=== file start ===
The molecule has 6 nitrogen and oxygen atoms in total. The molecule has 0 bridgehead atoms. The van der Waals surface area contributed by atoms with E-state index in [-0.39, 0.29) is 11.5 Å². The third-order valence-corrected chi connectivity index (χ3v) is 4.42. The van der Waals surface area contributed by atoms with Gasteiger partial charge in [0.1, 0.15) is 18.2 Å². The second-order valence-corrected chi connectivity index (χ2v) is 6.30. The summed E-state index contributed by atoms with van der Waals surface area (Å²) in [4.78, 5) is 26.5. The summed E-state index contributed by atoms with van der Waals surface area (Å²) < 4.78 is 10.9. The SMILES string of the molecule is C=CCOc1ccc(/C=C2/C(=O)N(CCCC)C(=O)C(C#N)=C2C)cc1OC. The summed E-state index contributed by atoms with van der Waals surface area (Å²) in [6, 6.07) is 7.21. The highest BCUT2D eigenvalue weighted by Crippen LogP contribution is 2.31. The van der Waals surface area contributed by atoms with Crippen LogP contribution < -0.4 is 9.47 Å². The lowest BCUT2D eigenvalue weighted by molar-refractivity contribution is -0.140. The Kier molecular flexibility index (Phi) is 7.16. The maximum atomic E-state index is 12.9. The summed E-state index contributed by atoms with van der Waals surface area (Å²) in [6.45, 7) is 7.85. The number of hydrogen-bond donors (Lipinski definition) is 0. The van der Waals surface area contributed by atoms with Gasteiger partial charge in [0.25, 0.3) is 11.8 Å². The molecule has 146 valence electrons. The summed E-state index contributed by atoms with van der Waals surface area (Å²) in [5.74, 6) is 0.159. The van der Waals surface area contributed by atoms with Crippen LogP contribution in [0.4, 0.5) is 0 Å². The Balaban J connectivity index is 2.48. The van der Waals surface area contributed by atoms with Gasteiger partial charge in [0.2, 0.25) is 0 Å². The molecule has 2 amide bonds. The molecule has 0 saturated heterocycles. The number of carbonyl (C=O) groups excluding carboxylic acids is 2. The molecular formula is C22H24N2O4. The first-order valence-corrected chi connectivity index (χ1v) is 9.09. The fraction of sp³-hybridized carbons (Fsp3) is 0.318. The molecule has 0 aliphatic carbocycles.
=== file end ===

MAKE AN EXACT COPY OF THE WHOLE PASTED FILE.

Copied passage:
The molecule has 6 nitrogen and oxygen atoms in total. The molecule has 0 bridgehead atoms. The van der Waals surface area contributed by atoms with E-state index in [-0.39, 0.29) is 11.5 Å². The third-order valence-corrected chi connectivity index (χ3v) is 4.42. The van der Waals surface area contributed by atoms with Gasteiger partial charge in [0.1, 0.15) is 18.2 Å². The second-order valence-corrected chi connectivity index (χ2v) is 6.30. The summed E-state index contributed by atoms with van der Waals surface area (Å²) in [4.78, 5) is 26.5. The summed E-state index contributed by atoms with van der Waals surface area (Å²) < 4.78 is 10.9. The SMILES string of the molecule is C=CCOc1ccc(/C=C2/C(=O)N(CCCC)C(=O)C(C#N)=C2C)cc1OC. The summed E-state index contributed by atoms with van der Waals surface area (Å²) in [6, 6.07) is 7.21. The highest BCUT2D eigenvalue weighted by Crippen LogP contribution is 2.31. The van der Waals surface area contributed by atoms with Crippen LogP contribution < -0.4 is 9.47 Å². The lowest BCUT2D eigenvalue weighted by molar-refractivity contribution is -0.140. The Kier molecular flexibility index (Phi) is 7.16. The maximum atomic E-state index is 12.9. The summed E-state index contributed by atoms with van der Waals surface area (Å²) in [6.45, 7) is 7.85. The number of hydrogen-bond donors (Lipinski definition) is 0. The van der Waals surface area contributed by atoms with Gasteiger partial charge in [0.25, 0.3) is 11.8 Å². The molecule has 146 valence electrons. The summed E-state index contributed by atoms with van der Waals surface area (Å²) in [5.74, 6) is 0.159. The van der Waals surface area contributed by atoms with Crippen LogP contribution in [0.4, 0.5) is 0 Å². The Balaban J connectivity index is 2.48. The van der Waals surface area contributed by atoms with Gasteiger partial charge in [0.2, 0.25) is 0 Å². The molecule has 2 amide bonds. The molecule has 0 saturated heterocycles. The number of carbonyl (C=O) groups excluding carboxylic acids is 2. The molecular formula is C22H24N2O4. The first-order valence-corrected chi connectivity index (χ1v) is 9.09. The fraction of sp³-hybridized carbons (Fsp3) is 0.318. The molecule has 0 aliphatic carbocycles.